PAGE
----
Creating a legislative vision for education: Do Utah lawmakers' bills advance overall goals?
A concurrent resolution, SCR5, sponsored by Sen. Jerry Stevenson, R-Layton would express the Legislature's support for a state goal of two-thirds of Utah's adults holding a postsecondary degree or certificate by the year 2020. That resolution has so far cleared the Senate and will now be considered by the House.
Meanwhile a bill to place a cap on elementary class sizes – a common source of complaint against Utah schools – stalled in committee amidst concerns that the bill's lack of funding would be a detriment to class size reduction efforts. Educators agree that smaller classes are preferred to meet the needs of individual students, but in the past two years, bills that would address class size have failed to reach a consensus on just how to pay for it and what other costs may be.
A possible solution
Reid wants lawmakers to establish benchmarks and then allow the state school board to formulate a plan and return with funding requests. For example, the Legislature could set a goal of median class size, but it would be up to educators to develop a program to reach that goal and to report back to the lawmakers on what funding is necessary.
He said doing that would empower educators and would better align the distinct but collaborative roles of the state school board and state Legislature.
"Let the experts tell us how they can get to these outcomes and expectations," he said.
Niederhauser said that long-term planning not only makes for better legislation, but also relieves a burden placed on schools. With the high volume of new laws put in statute each year, he said lawmakers' actions can sometimes present a distraction that gets in the way of educating Utah's children.
"Once we know where we’re headed, then we’ll talk about some steps that get us there," Niederhauser said. "Oftentimes, (educators) are inundated with new programs and new ideas and we need to simplify their lives and simplify their work so it’s focused on student outcomes."
Legislative inundation is a common complaint, typically raised by educators, as school districts and administrators are perpetually tasked with implementing the latest directives from Capitol Hill. With many new laws calling for a phase-in over a series of several years, it can seem like new statute arrives before the old law's ink has a chance to dry.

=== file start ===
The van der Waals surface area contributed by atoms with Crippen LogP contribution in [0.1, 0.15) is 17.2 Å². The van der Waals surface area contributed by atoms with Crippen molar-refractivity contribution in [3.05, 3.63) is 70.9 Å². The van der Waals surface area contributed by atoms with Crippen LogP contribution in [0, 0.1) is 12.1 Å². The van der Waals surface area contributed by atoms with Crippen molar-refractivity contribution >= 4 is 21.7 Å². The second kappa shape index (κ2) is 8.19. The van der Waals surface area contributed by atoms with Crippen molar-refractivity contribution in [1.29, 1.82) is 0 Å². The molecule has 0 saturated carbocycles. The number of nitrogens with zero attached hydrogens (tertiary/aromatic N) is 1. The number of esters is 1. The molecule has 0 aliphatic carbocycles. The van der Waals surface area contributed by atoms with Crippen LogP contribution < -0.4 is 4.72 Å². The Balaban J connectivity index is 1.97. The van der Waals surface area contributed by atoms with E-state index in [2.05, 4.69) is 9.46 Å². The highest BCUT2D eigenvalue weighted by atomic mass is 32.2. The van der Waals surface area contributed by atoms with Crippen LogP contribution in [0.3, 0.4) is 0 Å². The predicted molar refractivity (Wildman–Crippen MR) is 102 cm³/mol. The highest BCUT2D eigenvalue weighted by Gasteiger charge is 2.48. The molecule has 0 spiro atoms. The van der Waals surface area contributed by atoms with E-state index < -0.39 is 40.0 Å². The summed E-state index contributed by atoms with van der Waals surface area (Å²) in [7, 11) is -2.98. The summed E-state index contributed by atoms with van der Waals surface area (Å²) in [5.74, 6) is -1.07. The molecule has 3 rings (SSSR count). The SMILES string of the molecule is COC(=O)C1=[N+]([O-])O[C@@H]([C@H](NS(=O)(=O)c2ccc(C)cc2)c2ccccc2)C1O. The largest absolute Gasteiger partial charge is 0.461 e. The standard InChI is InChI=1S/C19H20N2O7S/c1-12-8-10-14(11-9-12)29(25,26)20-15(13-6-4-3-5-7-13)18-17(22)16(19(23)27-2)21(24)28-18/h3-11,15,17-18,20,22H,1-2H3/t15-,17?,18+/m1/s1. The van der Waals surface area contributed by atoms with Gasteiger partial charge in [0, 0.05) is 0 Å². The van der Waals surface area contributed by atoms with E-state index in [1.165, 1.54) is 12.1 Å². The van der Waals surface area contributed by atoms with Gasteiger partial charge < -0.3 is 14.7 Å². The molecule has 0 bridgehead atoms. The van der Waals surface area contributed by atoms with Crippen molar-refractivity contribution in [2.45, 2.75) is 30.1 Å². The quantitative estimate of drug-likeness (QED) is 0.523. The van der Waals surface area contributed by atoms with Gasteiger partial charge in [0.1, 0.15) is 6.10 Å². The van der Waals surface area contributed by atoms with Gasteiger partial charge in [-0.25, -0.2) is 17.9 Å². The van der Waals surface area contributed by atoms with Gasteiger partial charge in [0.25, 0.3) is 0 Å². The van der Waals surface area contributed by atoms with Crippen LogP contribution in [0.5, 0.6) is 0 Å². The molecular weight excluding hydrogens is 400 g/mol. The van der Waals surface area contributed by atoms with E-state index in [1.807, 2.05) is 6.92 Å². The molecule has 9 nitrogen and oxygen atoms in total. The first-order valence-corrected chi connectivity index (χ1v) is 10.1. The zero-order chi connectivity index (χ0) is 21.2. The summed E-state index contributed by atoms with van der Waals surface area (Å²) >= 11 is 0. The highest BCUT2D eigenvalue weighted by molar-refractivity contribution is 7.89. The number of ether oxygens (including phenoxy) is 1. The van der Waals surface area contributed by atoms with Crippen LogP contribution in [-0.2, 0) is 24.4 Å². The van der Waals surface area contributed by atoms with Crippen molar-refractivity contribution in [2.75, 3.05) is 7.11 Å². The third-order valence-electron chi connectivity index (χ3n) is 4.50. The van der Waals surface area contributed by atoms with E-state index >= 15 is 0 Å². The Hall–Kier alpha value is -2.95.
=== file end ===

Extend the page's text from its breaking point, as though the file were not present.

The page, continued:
Brenda Hales, deputy state superintendent of public instruction, said she is impressed by the current atmosphere of collaboration and deliberation at the Legislature. She said it is the continuation of a trend in recent years, in which lawmakers and education officials recognize they're working toward a common goal.
"Let’s slow down a little bit and consolidate what we’re doing and make sure that we’re spending money wisely and it's not just going to new programs that pop up each year," she said. "I think there’s an acknowledgement that the various groups – us, the governor’s office, the Legislature – they’re all trying to accomplish the same thing and it's better if we try to do it together."
Dabakis said he likes what Reid is trying to accomplish, but he said he hopes a task force or any long-term planning would lead to a vision of not only what the structure of education in Utah should be, but also the funding. He said the governor and many lawmakers view funding growth each year as a "victory," but that only preserves the status quo and the time may have come to consider raising taxes.
Searching for money
A poll released lass month by Exoro and the University of Utah's Center for Public Policy and Administration found that 55 percent of Utah voters support raising taxes to fund education. Gov. Gary Herbert has long maintained that a healthy and growing economy is the best and most secure way to secure education funding, as tax increases would stifle economic development.
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